What is your father’s point of view, as a human rights activist, about women’s rights?
Both my father and mother are strong believers in women’s rights. I think that is obvious when you consider the fact that they raised four daughters, always instilling the importance of a good education, encouraging us to travel and see the world and advising us not to marry too young but to wait until we were sure we’d made the right choice. I don’t think you can be a human rights activist without also fighting for women’s rights.

Do you think it is possible to be both a devout Muslim and a feminist?
I think being Muslim automatically makes you a feminist. Many people don’t realize the rights women are accorded in Islam, such as the right to inheritance or the right to make choices at a time when that still seemed impossible. Of course, there is often a vast gap between the teachings of a religion and its implementation in a society, but that is not limited to Islam.
It is a universal problem across many religions. Yes, I still have questions and things I am figuring out about women and Islam, but that’s part of the process.

You choose to wear the hijab (hair-covering veil). Why?
Wearing the hijab is a personal choice. In my opinion it empowers me. As a woman it allows me to be heard before I am looked at. Wearing a hijab also ensures that people will consider my personal space before touching or hugging me. Of course in a society in which men treat women as perfect equals wearing a veil would not be necessary. But that is not yet the case, neither in the west nor in Muslim countries. People have more respect for the hijab in western countries than they do in many Muslim countries. In many Muslim countries women now wear the hijab because they think it is expected of them. Men therefore often think women wear it ‘because they have to’ and they no longer respect it for what it is trying to convey, which is simply: ‘Respect me. Respect my space’.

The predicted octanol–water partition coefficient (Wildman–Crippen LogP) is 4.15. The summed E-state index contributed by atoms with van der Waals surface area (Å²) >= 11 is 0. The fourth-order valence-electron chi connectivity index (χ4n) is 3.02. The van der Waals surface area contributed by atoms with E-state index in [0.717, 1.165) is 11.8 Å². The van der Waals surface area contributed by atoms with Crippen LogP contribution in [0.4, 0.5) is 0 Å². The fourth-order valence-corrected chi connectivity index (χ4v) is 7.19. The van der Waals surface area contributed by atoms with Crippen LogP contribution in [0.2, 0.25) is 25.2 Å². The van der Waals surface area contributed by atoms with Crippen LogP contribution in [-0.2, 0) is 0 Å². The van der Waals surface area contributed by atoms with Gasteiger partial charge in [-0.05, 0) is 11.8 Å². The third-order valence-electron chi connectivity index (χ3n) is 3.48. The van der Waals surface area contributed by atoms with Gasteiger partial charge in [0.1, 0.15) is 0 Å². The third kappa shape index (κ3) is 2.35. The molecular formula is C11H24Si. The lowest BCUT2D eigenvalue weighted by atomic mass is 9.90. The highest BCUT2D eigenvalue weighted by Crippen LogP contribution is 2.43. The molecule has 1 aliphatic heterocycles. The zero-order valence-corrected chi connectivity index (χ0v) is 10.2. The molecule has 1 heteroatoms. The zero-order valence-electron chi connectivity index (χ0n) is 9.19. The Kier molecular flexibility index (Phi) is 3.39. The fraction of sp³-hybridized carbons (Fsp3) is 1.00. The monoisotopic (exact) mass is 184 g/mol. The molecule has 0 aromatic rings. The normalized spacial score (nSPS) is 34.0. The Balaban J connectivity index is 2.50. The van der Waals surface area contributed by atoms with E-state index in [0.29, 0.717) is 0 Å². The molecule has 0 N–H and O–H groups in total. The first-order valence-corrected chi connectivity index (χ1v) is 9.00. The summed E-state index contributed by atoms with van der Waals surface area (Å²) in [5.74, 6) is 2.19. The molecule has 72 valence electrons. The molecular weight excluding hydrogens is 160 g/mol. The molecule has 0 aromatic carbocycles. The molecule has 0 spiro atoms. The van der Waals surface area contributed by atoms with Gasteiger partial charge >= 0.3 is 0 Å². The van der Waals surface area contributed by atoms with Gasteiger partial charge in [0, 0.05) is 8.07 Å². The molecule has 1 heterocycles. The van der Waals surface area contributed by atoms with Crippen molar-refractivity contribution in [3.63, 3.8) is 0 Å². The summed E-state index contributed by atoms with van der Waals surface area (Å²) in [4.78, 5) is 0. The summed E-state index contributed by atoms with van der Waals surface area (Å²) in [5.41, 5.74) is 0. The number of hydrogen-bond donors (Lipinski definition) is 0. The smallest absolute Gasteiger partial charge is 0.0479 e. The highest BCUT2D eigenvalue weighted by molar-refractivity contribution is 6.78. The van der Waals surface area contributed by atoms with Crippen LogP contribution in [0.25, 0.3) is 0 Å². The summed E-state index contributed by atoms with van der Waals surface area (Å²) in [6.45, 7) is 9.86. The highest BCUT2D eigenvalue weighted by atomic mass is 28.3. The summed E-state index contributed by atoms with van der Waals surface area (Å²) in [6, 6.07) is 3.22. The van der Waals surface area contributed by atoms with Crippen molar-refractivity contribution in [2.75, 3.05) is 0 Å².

How will Bahrain have to evolve to empower its women?
I think the question extends beyond Bahrain: the entire region has its work cut out. But first we have to make sure that basic human rights are respected.
Once human rights become part of a citizen’s constitutional rights we can begin to question women’s rights our societies. Without respect for basic human rights how can we even begin to ask these questions?

[Published on Women’s View on News, August 2011)

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Written by sabineclappaert

August 23, 2011 at 5:56 am

Fernand de neger.

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“Fernand, de neger, is ondertussen al met pensioen. Op school had hij pijl en boog en schoot hij mussen uit de boom.  ‘s Middags wandelde we samen naar huis, door Gent, de Kasteellaan uit, twee broekventen samen.” Of ze elkaar nog zien, vraag ik. “Ik ben peter van zijn zoon, mijn vrouw van zijn tweede, maar die pleegde zelfmoord. Onder een trein gesprongen. Liefdesverdriet, zo blijkt. Maar Fernand die zie ik nog. Apoteker is die geworden. Nu apoteker op rust. Met een grote familie – hier en in Rwanda. Ja, dat is de Fernand. Nen fantastische gast.”

(Lochristi, 23.01.2011)

Written by sabineclappaert

January 23, 2011 at 8:19 pm

Conversations: mid-life crisis

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He: “When men have a mid-life crisis they do one of three things: exercise intensely, take a mistress or buy a Porsche.”
Me: “Do you think women have a mid-life crisis too?”
He: “Yes.”
Me: “And how do these manifest?”
He (grins): “Vastly increased availability.”

(December 2010)

Written by sabineclappaert

December 4, 2010 at 6:12 pm

Posted in 8 - Conversations